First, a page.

A no-holds-barred theatre production telling the shockingly truthful story of a former gangland enforcer’s search for love is coming to Kirkcaldy next week – and it’s not to be missed.
The play, Doglife, by Grassmarket Productions, will be shown in the town’s Old Kirk on Friday and Saturday night and Mandy Henderson, manager of the Linton Lane Centre is urging everyone to take the time to see it if they can.
It is the second part in a trilogy based on the writings of ex-con Thomas McCrudden, whose crime-addled life saw him on a downward spiral to institutionalisation before he dramatically turned his life around and began to help others in similar predicaments to his own.
The production, directed by six-time Fringe First winner Jeremy Weller, is coming to Fife through a grant-aided move by Mandy and Councillor Judy Hamilton who went to see it at the Edinburgh Festival and were so blown away by it that they vowed to bring it to local audiences.
Mandy said: “It was just so relevant to some of the issues affecting the more deprived communities in and around Templehall and other areas of Kirkcaldy that we thought we have to let people here see it.
“We came back totally buzzing with enthusiasm and have been lucky in securing funding from the Fife Health and Wellbeing Alliance to bring it to the town.”
The play focuses on Thomas’ attempts to find love and be loved through various relationships, and he and the other cast members drew on their own experiences, giving the drama a uniquely powerful quality which sets it apart from others.
Mandy added: “I knew right away that it would strike a chord, particularly with young men who may have had very difficult upbringings and who try to play the hard man role in their lives.
“These are the people we hope to try to get along next week to see the play.”
And, not content with just bringing Doglife to Kirkcaldy, Linton Lane is also trying to get funding to run a series of theatre workshops in Templehall, at the centre, to entice people living in the area to try their hand at writing and performing their own stories.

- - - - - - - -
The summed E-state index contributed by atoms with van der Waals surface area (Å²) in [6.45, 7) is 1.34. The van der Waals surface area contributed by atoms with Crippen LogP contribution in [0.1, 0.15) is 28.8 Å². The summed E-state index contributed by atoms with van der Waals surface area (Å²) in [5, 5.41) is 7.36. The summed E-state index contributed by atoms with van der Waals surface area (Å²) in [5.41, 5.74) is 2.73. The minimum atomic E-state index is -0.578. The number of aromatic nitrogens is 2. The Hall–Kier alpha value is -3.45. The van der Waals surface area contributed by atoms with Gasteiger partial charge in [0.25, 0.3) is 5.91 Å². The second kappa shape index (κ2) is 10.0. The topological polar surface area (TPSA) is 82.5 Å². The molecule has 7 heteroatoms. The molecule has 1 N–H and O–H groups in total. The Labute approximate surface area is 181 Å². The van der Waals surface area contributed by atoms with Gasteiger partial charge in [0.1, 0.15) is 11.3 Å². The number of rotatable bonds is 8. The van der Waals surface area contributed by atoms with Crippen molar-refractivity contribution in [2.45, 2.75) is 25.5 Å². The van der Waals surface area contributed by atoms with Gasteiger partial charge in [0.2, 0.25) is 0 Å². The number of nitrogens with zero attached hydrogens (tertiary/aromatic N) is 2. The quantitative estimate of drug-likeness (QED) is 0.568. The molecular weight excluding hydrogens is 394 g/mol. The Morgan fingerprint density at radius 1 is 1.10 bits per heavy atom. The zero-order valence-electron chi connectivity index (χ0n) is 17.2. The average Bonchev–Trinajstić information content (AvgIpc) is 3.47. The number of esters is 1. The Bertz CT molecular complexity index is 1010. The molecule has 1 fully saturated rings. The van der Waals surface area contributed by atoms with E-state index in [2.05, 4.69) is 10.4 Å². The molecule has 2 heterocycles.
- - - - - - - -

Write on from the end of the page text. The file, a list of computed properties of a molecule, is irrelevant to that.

A brainstorming session with members of the community, Thomas McCrudden, Jeremy Weller and Mark Traynor, associate director, held recently attracted a hugely positive response.
Jeremy said: “It would be a great privilege to be part of the community and to bring the work we do into its natural home.”
Life & times
Thomas McCrudden grew up in a deprived housing scheme in Glasgow where, despite a supportive family, he learned to turn to violence in order to survive.
“I am just a guy from a housing scheme who was told every day I was worth nothing,” he explained.
“I acted the hard guy and took on that lifestyle, and along the way I treated people very badly, including partners and even my children.”
Thomas became involved in the gangland culture from the age of 11, the beginning of his criminal life.
However one day, while in HM Prison Lewes, he saw a young man coming through the prison doors.
“I could see right away that he was terrified. He wasn’t looking at anyone and I knew he would become a victim. Something changed inside me and I decided to take him under my wing. It completely changed my life.
“I became a listener in the prison and the boys started opening up to me because they knew I was one of them.”
Thomas worked as a mentor for Scottish charity Positive Prison Positive Futures, offering support to young men coming out of custody. He enrolled in college aged 40, writing about his life as a violent thug.
These were passed on to theatre-makers Jeremy Weller and Mark Traynor, who thought there was the basis of a play.
After a bit of persuading, Thomas agreed to take part and his plays are now widely acclaimed.